You will officially be able to set sail aboard the Titanic II in 2022! The official replica of the original ship will be setting off for its two-week maiden voyage in 2022 and will follow the original 1912 voyage plans. The ship will feature the same exact cabin layout and will sail from Dubai to Southampton, England and then to New York. This means it will be embarking on the same North Atlantic route which brought many original Titanic passengers to their death on April 12th, 1912.
Construction of the replica ship only recently resumed after a financial dispute that held up the $500 million project for a few years. The replica will carry about 2,400 passengers (almost the same amount as the original ship) and, to many passenger’s relief, it will have modern navigation and safety features aboard.
After the maiden voyage is complete (and let’s hope this time it actually gets complete) the Titanic II will embark on other global routes. Blue Line chairman Clive Palmer has opened up about the other possible routes the ship may take on.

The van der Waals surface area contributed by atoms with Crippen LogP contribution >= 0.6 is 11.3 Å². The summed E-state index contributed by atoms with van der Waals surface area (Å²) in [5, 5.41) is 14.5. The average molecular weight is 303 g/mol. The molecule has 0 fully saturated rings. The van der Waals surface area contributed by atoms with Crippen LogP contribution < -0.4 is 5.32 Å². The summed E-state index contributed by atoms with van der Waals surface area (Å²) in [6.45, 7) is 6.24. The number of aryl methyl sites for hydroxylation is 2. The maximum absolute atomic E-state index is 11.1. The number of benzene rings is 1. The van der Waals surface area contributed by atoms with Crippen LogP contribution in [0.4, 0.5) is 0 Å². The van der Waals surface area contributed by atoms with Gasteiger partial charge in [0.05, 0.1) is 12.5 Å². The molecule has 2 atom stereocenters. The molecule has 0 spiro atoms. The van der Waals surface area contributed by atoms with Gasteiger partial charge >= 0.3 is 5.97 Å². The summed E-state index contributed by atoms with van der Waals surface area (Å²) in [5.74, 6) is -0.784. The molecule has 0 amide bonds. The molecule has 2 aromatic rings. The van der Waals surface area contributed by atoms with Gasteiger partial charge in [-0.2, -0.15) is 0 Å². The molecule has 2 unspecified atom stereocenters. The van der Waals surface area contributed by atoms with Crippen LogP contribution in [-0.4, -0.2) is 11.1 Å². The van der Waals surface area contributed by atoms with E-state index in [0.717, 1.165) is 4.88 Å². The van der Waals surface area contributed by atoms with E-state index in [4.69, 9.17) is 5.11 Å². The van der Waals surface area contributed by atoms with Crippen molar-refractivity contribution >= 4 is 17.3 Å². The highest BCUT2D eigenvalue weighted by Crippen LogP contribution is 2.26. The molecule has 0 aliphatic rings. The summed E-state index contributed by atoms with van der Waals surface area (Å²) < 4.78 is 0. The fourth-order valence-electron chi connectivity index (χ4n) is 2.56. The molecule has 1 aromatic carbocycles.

“The ship will follow the original journey, carrying passengers from Southampton to New York, but she will also circumnavigate the globe, inspiring and enchanting people while attracting unrivaled attention, intrigue and mystery in every port she visits,” Palmer said in an interview with MSN.
The original project was suspended for years due to Palmer’s flagship company ‘being in dispute with Chinese Government owned Citic Limited over the non-payment of hundreds of millions of dollars of royalties owed to Palmer companies’, according to the Blue Star Line website.
“Citic Limited was just exporting millions of dollars of Mineralogy resources and refusing to pay for them,” Palmer stated on the financial situation.
The original Titanic ship of 1912 has sparked a great deal of mystery, debate, and conspiracies over the last several decades. Some of the major myths and legends include the ship originally being regarded as ‘unsinkable’ due to the White Star Line previously declaring her as such. The safety features onboard were highly emphasized and it was heavily publicized that sinking accidents were highly unlikely.
Additionally, in 1936, a radio operator named Gordon Cosgrave claimed to have received long-delayed echo SOS messages from the Titanic 24 years after they were sent out. One of the more famous stories is that of the Titanic ship’s band and their final tune ironically being “Nearer, My God, to Thee”.
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